CherylD: I highly recommend Elizabeth’s kind advice. At one point I didn’t “get” the whole Mary thing either, and some of what I thought I understood was wrong. It took some hard-won humility on my part to listen to what people were saying before I really began to understand veneration of Mary, and I am still only beginning to understand it. Of course there are some superstitious beliefs about Mary, but human beings get superstitous beliefs about everything — that is just human nature, not anythign to do with Mary. It it is really very beautiful and very much about God. We venerate Mary because of what God did in and with her. God transforms people, and the conception, birth, and raising of God Himself OUGHT to have transformed her, don’t you think? If loving Christ transforms us, what would that kind of love do to even a regular woman, much less one especially favored by God? My first real inkling of what Catholics understand about Mary came from an out-of-print children’s book by Fulton Sheen, which I really wish I owned, and then my next big clue came from (of all people) Fr. Andrew Greeley. Mary wasn’t just any old person who happened to wake up one day with Jesus inside her and pop him out like a toaster.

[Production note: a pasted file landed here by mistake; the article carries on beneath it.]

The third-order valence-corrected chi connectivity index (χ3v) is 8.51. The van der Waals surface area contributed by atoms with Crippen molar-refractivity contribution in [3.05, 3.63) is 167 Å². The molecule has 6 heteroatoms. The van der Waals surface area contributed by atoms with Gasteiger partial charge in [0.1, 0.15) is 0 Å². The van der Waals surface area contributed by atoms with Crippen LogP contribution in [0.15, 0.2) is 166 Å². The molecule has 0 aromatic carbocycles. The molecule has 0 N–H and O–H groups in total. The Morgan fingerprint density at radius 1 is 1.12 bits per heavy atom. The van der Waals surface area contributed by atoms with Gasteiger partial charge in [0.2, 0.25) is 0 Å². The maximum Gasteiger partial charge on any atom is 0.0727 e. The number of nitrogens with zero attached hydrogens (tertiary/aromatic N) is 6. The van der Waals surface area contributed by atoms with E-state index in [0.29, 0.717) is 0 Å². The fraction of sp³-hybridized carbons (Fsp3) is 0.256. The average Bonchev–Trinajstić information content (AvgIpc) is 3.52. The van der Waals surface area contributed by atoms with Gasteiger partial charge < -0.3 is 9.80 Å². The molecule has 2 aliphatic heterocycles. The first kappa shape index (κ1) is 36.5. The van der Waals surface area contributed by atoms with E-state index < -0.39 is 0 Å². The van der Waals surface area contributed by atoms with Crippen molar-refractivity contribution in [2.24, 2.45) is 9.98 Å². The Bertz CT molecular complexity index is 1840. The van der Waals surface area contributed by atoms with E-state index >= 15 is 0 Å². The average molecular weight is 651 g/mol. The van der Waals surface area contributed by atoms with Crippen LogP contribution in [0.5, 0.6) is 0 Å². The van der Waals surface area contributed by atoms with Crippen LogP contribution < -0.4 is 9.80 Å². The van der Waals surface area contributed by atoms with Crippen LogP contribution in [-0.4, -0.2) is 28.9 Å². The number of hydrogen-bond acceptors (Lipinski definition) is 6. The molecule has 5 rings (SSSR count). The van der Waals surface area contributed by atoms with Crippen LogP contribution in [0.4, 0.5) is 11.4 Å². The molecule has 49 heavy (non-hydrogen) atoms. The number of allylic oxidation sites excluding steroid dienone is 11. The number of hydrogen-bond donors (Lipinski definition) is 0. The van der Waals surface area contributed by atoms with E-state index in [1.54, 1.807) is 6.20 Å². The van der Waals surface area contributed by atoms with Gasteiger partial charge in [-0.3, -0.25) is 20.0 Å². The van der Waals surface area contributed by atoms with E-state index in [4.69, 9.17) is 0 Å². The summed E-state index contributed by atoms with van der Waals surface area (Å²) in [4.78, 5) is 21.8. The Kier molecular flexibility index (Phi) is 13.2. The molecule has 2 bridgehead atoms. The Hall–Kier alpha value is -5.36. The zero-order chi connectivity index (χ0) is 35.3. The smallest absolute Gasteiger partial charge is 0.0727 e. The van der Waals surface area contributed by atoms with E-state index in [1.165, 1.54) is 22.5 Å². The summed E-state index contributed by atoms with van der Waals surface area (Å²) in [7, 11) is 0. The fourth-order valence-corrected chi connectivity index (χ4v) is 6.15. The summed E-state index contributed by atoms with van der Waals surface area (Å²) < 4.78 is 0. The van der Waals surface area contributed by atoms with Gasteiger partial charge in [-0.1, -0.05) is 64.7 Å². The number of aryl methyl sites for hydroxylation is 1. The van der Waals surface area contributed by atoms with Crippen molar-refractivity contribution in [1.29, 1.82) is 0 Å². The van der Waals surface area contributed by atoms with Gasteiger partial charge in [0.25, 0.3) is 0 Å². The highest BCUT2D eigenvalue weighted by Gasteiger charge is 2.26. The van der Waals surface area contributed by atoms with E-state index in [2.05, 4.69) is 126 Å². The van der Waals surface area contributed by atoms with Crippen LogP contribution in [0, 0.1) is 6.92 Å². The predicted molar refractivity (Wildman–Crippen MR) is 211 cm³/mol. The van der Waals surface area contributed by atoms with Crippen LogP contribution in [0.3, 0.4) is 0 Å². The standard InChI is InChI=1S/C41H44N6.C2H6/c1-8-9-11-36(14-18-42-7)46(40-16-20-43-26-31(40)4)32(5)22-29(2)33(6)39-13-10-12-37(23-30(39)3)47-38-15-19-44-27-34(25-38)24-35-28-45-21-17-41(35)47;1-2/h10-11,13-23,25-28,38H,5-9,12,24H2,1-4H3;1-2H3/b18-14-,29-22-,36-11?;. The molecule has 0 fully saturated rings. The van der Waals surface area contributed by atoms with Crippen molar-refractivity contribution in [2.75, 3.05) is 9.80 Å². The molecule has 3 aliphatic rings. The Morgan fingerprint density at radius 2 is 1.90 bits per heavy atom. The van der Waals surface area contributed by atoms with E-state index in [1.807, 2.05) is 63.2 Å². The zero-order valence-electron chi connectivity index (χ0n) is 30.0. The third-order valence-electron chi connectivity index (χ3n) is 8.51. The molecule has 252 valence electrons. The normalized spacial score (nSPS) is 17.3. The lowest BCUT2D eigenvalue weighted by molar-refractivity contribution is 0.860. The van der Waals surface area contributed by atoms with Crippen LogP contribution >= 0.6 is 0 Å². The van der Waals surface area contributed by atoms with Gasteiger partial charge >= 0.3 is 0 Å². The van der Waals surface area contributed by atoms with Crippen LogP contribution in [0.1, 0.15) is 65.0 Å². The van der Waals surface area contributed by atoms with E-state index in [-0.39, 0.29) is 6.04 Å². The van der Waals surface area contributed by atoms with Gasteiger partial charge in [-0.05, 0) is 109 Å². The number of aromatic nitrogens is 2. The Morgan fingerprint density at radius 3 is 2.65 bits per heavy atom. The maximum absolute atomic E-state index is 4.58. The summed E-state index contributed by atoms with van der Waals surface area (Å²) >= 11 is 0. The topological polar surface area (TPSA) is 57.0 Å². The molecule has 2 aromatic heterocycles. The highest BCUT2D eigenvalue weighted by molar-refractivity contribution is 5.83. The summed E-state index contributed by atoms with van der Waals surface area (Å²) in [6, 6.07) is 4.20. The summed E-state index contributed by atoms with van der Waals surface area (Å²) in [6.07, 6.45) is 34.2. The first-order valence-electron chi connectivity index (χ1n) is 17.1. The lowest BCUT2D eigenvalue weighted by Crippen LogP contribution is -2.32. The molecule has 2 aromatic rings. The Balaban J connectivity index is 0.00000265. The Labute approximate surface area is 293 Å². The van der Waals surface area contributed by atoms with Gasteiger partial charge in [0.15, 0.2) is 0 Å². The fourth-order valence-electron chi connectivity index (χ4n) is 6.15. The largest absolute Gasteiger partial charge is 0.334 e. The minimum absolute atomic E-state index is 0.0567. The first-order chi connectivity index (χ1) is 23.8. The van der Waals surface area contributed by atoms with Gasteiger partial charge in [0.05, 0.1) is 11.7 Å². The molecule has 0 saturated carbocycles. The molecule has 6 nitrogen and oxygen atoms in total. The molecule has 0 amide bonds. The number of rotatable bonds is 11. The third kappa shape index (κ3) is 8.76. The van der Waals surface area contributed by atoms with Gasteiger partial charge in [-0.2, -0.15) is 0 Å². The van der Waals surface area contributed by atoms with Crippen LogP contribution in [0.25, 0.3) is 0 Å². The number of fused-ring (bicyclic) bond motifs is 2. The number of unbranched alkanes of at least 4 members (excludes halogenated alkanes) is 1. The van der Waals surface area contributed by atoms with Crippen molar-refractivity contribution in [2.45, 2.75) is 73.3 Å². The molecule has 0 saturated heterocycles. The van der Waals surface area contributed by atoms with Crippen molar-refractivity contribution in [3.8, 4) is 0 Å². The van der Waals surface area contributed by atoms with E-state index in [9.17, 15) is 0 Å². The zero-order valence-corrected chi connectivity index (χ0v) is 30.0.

• Deacon Peter Trahan

    Your blog post is a bit confusing. Yes, I do understand the “big” word microchimerism, but I don’t see how it relates to the Immaculate Conception. It is true that the Assumption is directly related and a result of the Immaculate conception, but I can assure you from a theological stance, it does not relate to microchimerism. For the sake of review, the Immaculate conception is the dogma that Mary was conceived without Original Sin. One of the results of Original Sin is corruption of the body (if you eat of the forbidden tree you surely will die) (they ate, therefore, they will not be allowed to eat from the Tree of Life) etc. etc.